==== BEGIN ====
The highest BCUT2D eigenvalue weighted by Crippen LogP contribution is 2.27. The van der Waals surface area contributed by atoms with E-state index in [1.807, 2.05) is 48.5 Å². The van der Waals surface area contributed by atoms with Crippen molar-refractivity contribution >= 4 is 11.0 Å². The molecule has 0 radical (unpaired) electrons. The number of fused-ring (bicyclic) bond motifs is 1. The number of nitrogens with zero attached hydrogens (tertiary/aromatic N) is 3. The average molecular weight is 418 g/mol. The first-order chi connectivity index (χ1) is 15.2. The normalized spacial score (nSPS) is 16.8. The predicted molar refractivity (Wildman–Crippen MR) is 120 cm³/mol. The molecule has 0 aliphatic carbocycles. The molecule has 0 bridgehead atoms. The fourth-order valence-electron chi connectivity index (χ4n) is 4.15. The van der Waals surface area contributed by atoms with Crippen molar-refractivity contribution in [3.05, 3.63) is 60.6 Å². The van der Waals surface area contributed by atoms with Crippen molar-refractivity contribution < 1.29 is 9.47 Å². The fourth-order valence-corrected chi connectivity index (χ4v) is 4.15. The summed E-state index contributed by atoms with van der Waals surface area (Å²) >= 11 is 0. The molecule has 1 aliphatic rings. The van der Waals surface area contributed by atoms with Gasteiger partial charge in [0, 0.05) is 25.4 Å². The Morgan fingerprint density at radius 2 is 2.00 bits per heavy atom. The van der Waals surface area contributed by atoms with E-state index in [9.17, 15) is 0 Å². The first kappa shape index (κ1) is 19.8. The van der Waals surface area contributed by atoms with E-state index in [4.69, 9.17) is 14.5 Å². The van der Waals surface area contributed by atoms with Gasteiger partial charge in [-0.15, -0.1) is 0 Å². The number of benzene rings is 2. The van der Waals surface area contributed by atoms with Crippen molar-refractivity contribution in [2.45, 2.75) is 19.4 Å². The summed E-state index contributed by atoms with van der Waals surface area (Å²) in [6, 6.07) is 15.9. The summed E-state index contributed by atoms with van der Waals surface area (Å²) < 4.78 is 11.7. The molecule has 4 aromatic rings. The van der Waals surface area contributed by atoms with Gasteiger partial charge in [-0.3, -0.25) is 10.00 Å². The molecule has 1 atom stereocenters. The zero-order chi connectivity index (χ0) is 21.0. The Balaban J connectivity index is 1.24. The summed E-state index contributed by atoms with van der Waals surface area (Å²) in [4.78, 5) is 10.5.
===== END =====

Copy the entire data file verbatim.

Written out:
The highest BCUT2D eigenvalue weighted by Crippen LogP contribution is 2.27. The van der Waals surface area contributed by atoms with E-state index in [1.807, 2.05) is 48.5 Å². The van der Waals surface area contributed by atoms with Crippen molar-refractivity contribution >= 4 is 11.0 Å². The molecule has 0 radical (unpaired) electrons. The number of fused-ring (bicyclic) bond motifs is 1. The number of nitrogens with zero attached hydrogens (tertiary/aromatic N) is 3. The average molecular weight is 418 g/mol. The first-order chi connectivity index (χ1) is 15.2. The normalized spacial score (nSPS) is 16.8. The predicted molar refractivity (Wildman–Crippen MR) is 120 cm³/mol. The molecule has 0 aliphatic carbocycles. The molecule has 0 bridgehead atoms. The fourth-order valence-electron chi connectivity index (χ4n) is 4.15. The van der Waals surface area contributed by atoms with Crippen molar-refractivity contribution in [3.05, 3.63) is 60.6 Å². The van der Waals surface area contributed by atoms with Crippen molar-refractivity contribution < 1.29 is 9.47 Å². The fourth-order valence-corrected chi connectivity index (χ4v) is 4.15. The summed E-state index contributed by atoms with van der Waals surface area (Å²) >= 11 is 0. The molecule has 1 aliphatic rings. The van der Waals surface area contributed by atoms with Gasteiger partial charge in [0, 0.05) is 25.4 Å². The Morgan fingerprint density at radius 2 is 2.00 bits per heavy atom. The van der Waals surface area contributed by atoms with E-state index in [9.17, 15) is 0 Å². The first kappa shape index (κ1) is 19.8. The van der Waals surface area contributed by atoms with E-state index in [4.69, 9.17) is 14.5 Å². The van der Waals surface area contributed by atoms with Gasteiger partial charge in [-0.15, -0.1) is 0 Å². The number of benzene rings is 2. The van der Waals surface area contributed by atoms with Crippen molar-refractivity contribution in [2.45, 2.75) is 19.4 Å². The summed E-state index contributed by atoms with van der Waals surface area (Å²) in [6, 6.07) is 15.9. The summed E-state index contributed by atoms with van der Waals surface area (Å²) < 4.78 is 11.7. The molecule has 4 aromatic rings. The van der Waals surface area contributed by atoms with Gasteiger partial charge in [-0.3, -0.25) is 10.00 Å². The molecule has 1 atom stereocenters. The zero-order chi connectivity index (χ0) is 21.0. The Balaban J connectivity index is 1.24. The summed E-state index contributed by atoms with van der Waals surface area (Å²) in [4.78, 5) is 10.5.